After some more looking on the internet I think I'm going to use the polysulfide (like Boatlife). The polyurethanes(4200/5200) are far more permanent than the polysulfides. I plan on resealing the keel bolt nuts and washer each year and I want to be able to remove them without a big effort. I just finished reworking my keel stub on my Catalina 27 and want to be able to keep, as much as possible, water from getting into and around the bolt threads.
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Old 03-15-2012
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Re: Sealing Keel Bolt Washers and Nuts

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Originally Posted by Ajay73 View Post
After some more looking on the internet I think I'm going to use the polysulfide (like Boatlife). The polyurethanes(4200/5200) are far more permanent than the polysulfides. I plan on resealing the keel bolt nuts and washer each year and I want to be able to remove them without a big effort. I just finished reworking my keel stub on my Catalina 27 and want to be able to keep, as much as possible, water from getting into and around the bolt threads.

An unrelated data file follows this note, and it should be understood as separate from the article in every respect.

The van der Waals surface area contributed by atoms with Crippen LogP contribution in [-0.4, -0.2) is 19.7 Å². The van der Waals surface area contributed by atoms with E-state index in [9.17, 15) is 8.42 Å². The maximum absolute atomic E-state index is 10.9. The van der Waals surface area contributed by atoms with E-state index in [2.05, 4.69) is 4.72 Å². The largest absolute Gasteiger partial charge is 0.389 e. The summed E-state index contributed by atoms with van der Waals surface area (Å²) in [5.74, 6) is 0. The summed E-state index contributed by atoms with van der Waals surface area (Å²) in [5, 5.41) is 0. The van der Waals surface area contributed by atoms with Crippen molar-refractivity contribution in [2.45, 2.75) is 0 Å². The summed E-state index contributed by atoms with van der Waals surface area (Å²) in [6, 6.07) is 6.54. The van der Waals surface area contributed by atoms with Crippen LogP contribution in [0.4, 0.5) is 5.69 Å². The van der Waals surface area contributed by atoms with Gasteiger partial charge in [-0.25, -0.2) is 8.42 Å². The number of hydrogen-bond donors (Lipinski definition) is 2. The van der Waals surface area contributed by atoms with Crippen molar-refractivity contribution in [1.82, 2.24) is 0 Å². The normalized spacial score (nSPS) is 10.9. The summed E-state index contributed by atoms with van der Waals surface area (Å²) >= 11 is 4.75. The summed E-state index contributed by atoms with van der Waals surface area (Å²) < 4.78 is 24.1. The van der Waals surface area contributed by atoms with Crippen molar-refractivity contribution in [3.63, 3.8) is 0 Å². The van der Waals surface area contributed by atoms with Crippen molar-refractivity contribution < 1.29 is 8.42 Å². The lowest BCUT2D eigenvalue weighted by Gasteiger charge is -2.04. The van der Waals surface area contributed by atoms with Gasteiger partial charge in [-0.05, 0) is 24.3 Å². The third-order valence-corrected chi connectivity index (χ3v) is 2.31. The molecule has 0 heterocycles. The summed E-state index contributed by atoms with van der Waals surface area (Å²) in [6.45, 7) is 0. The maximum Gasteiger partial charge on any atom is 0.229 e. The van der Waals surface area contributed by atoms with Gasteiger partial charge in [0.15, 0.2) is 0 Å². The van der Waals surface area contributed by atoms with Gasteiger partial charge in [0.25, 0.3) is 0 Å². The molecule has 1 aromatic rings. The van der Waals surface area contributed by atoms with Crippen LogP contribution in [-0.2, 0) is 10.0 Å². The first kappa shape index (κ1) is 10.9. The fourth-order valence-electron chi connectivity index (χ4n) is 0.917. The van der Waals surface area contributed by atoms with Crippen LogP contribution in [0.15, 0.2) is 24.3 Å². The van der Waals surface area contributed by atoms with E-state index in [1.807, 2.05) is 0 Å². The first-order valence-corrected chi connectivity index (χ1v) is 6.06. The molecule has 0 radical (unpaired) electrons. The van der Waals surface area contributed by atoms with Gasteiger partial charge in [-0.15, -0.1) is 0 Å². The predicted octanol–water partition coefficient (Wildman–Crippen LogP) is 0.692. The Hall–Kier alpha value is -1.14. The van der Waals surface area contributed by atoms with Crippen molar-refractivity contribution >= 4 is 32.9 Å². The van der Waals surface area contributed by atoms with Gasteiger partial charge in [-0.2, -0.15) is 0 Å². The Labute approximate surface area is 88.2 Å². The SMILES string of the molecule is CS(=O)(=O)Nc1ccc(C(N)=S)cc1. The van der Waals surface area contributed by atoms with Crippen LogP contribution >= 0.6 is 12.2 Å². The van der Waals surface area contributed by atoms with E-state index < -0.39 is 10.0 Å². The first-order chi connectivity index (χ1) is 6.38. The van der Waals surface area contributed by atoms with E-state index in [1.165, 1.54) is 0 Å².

The low adhesive variants of polyurethanes like 4200 and SikaFlex 291 are NOT as permanent as polysulfide, trust me. Polysulfides must be treated as permanent when you use them. I speak from experience that hammers and chisels (or explosives) are the only things that will remove pieces bedded with them. I have never once removed a piece bedded in polysulfide that didn't cause serious damage to either the piece, the substrate or both.
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I wasn't specific about what I cover the bolt, nuts and washers and seal to the bilge with. I use thickened epoxy. It does a good job of keeping the bilge water out. Chips off easily with hammer and chisel in future inspections.

Goodwinds
DaveM